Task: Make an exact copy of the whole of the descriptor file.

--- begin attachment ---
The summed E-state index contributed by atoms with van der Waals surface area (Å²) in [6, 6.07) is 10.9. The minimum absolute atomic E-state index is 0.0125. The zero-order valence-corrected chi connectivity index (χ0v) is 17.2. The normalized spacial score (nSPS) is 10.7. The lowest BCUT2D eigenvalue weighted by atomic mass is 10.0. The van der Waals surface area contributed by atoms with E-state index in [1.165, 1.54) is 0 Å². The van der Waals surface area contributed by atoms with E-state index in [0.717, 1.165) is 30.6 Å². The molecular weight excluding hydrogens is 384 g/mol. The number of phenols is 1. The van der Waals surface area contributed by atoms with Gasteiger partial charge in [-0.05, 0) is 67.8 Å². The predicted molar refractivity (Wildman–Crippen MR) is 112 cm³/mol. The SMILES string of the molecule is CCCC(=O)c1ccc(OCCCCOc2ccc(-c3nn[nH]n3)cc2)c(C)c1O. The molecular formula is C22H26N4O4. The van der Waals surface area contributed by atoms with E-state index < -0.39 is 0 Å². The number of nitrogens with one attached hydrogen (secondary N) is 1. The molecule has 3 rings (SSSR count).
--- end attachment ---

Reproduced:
The summed E-state index contributed by atoms with van der Waals surface area (Å²) in [6, 6.07) is 10.9. The minimum absolute atomic E-state index is 0.0125. The zero-order valence-corrected chi connectivity index (χ0v) is 17.2. The normalized spacial score (nSPS) is 10.7. The lowest BCUT2D eigenvalue weighted by atomic mass is 10.0. The van der Waals surface area contributed by atoms with E-state index in [1.165, 1.54) is 0 Å². The van der Waals surface area contributed by atoms with E-state index in [0.717, 1.165) is 30.6 Å². The molecular weight excluding hydrogens is 384 g/mol. The number of phenols is 1. The van der Waals surface area contributed by atoms with Gasteiger partial charge in [-0.05, 0) is 67.8 Å². The predicted molar refractivity (Wildman–Crippen MR) is 112 cm³/mol. The SMILES string of the molecule is CCCC(=O)c1ccc(OCCCCOc2ccc(-c3nn[nH]n3)cc2)c(C)c1O. The molecular formula is C22H26N4O4. The van der Waals surface area contributed by atoms with E-state index < -0.39 is 0 Å². The number of nitrogens with one attached hydrogen (secondary N) is 1. The molecule has 3 rings (SSSR count).